This isn’t your average Theatre History class. In this fun, gossipy, fact-based, playwright-interview-centered course, the faculty takes you from the Ancient Egyptians to the postmodernists in Theatre. Each class centers on one or two plays that represent their particular movement, style, and place in Theatre History. You will discuss how those plays were received in their time period, and discuss the playwrights who wrote those plays. There will be a lot of behind-the-scenes stories and theatre lore included in this course.
You will discuss the Greeks, the Romans, the Middle Ages, the Renaissance, the Restoration, Realism, Surrealism, American Realism, Expressionism, Feminist Drama, Post-Modernism and more!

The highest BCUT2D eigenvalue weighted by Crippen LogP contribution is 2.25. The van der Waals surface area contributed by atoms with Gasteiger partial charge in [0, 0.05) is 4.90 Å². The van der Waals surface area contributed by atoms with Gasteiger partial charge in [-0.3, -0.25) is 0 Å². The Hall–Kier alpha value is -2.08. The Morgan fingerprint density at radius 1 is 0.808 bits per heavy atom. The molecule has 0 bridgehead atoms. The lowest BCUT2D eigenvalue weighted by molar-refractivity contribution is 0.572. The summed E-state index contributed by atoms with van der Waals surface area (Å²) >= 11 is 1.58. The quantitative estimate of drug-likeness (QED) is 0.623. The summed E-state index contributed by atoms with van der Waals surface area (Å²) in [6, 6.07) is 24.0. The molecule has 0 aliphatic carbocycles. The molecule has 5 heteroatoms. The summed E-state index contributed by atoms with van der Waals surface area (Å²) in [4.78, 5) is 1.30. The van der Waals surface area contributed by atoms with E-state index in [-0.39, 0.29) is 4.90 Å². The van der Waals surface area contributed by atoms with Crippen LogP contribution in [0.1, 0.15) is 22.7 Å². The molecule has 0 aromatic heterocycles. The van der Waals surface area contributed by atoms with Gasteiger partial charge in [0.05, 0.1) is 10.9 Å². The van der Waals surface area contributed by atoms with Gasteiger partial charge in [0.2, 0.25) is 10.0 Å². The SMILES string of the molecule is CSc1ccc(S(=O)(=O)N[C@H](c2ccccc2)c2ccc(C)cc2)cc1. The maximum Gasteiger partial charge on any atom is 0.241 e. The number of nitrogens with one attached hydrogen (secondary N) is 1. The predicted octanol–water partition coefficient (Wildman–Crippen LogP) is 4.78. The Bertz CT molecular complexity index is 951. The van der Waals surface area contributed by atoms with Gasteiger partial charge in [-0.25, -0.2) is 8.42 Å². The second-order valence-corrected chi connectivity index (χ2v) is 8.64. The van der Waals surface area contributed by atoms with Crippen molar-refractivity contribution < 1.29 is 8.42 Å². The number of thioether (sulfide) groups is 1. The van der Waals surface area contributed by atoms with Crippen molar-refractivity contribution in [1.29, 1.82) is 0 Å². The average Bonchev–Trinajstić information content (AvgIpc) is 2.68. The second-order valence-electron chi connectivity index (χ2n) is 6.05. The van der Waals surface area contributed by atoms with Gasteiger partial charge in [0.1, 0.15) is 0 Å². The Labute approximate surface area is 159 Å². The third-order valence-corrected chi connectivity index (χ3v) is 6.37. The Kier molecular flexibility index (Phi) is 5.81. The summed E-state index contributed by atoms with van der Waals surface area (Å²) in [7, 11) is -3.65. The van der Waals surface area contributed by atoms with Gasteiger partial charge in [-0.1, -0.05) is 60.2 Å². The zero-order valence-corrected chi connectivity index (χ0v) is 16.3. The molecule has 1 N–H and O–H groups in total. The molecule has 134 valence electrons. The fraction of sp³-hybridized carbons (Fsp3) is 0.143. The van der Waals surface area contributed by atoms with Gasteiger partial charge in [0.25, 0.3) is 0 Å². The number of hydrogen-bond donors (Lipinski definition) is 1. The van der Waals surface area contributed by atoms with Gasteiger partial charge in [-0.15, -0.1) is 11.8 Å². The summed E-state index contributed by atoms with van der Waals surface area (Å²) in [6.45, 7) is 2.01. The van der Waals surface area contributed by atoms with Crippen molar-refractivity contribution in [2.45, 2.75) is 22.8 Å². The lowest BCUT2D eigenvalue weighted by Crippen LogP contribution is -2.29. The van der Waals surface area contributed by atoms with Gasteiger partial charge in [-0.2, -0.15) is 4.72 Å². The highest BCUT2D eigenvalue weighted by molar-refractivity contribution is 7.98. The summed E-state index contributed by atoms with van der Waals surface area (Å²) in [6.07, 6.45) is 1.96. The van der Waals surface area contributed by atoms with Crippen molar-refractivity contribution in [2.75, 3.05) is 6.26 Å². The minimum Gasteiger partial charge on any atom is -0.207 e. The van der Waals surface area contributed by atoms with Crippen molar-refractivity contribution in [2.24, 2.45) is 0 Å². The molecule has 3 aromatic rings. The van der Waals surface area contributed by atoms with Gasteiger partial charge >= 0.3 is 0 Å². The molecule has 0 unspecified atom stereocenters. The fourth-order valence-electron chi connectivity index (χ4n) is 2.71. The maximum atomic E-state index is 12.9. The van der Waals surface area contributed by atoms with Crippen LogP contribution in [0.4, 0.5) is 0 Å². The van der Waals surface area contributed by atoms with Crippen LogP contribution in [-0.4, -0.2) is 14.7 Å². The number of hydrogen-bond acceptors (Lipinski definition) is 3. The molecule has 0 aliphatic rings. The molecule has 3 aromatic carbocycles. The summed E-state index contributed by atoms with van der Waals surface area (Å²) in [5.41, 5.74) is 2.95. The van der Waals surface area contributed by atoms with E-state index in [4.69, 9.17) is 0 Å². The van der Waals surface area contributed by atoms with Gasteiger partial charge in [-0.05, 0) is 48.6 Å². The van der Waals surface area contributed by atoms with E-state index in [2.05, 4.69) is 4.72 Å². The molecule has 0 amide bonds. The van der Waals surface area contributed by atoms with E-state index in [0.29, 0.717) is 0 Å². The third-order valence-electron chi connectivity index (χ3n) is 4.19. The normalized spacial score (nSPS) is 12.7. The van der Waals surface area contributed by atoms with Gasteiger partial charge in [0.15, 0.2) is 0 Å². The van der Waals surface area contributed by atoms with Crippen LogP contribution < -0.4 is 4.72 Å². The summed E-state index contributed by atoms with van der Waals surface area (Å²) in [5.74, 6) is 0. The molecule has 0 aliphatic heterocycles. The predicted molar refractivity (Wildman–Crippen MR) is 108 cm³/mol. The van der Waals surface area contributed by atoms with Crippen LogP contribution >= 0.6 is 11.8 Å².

Sample of topics covered in this course:
- Aristotle and his love of all things Sophocles
- The death of theatre and the fall of Rome
- The rise of theatre through the Church
- Shakespeare: The man we know nothing about
- Emile Zola: Who really invented realism?
- Henrik Ibsen: The unintentional feminist,
- Pirandello: Why write when there is no sense in the world?,
- Eugene O’Neil: America’s first professional playwright,
- Arthur Miller: American Realism defined,
- Tennessee Williams: The man, the playwright, the rebel
- Edward Albee: at the Intersection of Absurdism and Realism
- Caryl Churchill: What the heck is feminist drama?
- David Mamet: Heightened language in Contemporary playwriting
- Suzan-Lori Parks and Tony Kushner: The Postmodern playwright
You will come away from this course with a comprehensive understanding of basic theatre history and with memorable anecdotes and facts about playwrights and their theatrical styles.